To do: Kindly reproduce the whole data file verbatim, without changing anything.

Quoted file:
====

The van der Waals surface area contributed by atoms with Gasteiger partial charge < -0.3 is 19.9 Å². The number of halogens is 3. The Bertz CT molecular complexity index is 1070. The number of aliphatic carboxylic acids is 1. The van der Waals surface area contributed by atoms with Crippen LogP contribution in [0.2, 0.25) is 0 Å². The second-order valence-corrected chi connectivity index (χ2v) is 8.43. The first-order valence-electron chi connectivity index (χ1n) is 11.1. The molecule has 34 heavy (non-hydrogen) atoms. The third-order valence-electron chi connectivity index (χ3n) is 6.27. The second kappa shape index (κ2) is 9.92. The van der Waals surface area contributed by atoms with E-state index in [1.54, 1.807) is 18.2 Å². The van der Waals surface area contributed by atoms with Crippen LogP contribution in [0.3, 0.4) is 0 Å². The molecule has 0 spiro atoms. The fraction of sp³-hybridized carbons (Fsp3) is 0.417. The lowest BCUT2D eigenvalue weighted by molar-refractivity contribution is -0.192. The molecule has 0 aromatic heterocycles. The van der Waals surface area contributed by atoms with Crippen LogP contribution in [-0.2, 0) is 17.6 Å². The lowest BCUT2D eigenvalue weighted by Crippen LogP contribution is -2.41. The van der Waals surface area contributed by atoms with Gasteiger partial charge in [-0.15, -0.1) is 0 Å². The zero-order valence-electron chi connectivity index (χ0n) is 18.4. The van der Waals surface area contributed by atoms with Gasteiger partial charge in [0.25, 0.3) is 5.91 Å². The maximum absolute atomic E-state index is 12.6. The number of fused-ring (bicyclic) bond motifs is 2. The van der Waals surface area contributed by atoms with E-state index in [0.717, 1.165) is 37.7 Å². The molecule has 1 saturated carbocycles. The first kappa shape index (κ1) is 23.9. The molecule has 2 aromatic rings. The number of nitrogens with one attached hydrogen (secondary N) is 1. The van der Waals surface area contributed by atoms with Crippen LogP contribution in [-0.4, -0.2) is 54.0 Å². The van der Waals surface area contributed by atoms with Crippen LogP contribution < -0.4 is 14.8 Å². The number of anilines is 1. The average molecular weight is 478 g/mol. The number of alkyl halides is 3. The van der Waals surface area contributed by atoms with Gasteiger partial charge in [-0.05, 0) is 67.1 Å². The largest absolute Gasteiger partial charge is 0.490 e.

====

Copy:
The van der Waals surface area contributed by atoms with Gasteiger partial charge < -0.3 is 19.9 Å². The number of halogens is 3. The Bertz CT molecular complexity index is 1070. The number of aliphatic carboxylic acids is 1. The van der Waals surface area contributed by atoms with Crippen LogP contribution in [0.2, 0.25) is 0 Å². The second-order valence-corrected chi connectivity index (χ2v) is 8.43. The first-order valence-electron chi connectivity index (χ1n) is 11.1. The molecule has 34 heavy (non-hydrogen) atoms. The third-order valence-electron chi connectivity index (χ3n) is 6.27. The second kappa shape index (κ2) is 9.92. The van der Waals surface area contributed by atoms with E-state index in [1.54, 1.807) is 18.2 Å². The van der Waals surface area contributed by atoms with Crippen LogP contribution in [0.3, 0.4) is 0 Å². The molecule has 0 spiro atoms. The fraction of sp³-hybridized carbons (Fsp3) is 0.417. The lowest BCUT2D eigenvalue weighted by molar-refractivity contribution is -0.192. The molecule has 0 aromatic heterocycles. The van der Waals surface area contributed by atoms with Crippen LogP contribution in [-0.2, 0) is 17.6 Å². The lowest BCUT2D eigenvalue weighted by Crippen LogP contribution is -2.41. The van der Waals surface area contributed by atoms with Gasteiger partial charge in [-0.15, -0.1) is 0 Å². The zero-order valence-electron chi connectivity index (χ0n) is 18.4. The van der Waals surface area contributed by atoms with Gasteiger partial charge in [0.25, 0.3) is 5.91 Å². The maximum absolute atomic E-state index is 12.6. The number of fused-ring (bicyclic) bond motifs is 2. The van der Waals surface area contributed by atoms with E-state index in [0.717, 1.165) is 37.7 Å². The molecule has 1 saturated carbocycles. The first kappa shape index (κ1) is 23.9. The molecule has 2 aromatic rings. The number of nitrogens with one attached hydrogen (secondary N) is 1. The van der Waals surface area contributed by atoms with Crippen LogP contribution in [-0.4, -0.2) is 54.0 Å². The van der Waals surface area contributed by atoms with Crippen LogP contribution < -0.4 is 14.8 Å². The number of anilines is 1. The average molecular weight is 478 g/mol. The number of alkyl halides is 3. The van der Waals surface area contributed by atoms with Gasteiger partial charge in [-0.05, 0) is 67.1 Å². The largest absolute Gasteiger partial charge is 0.490 e.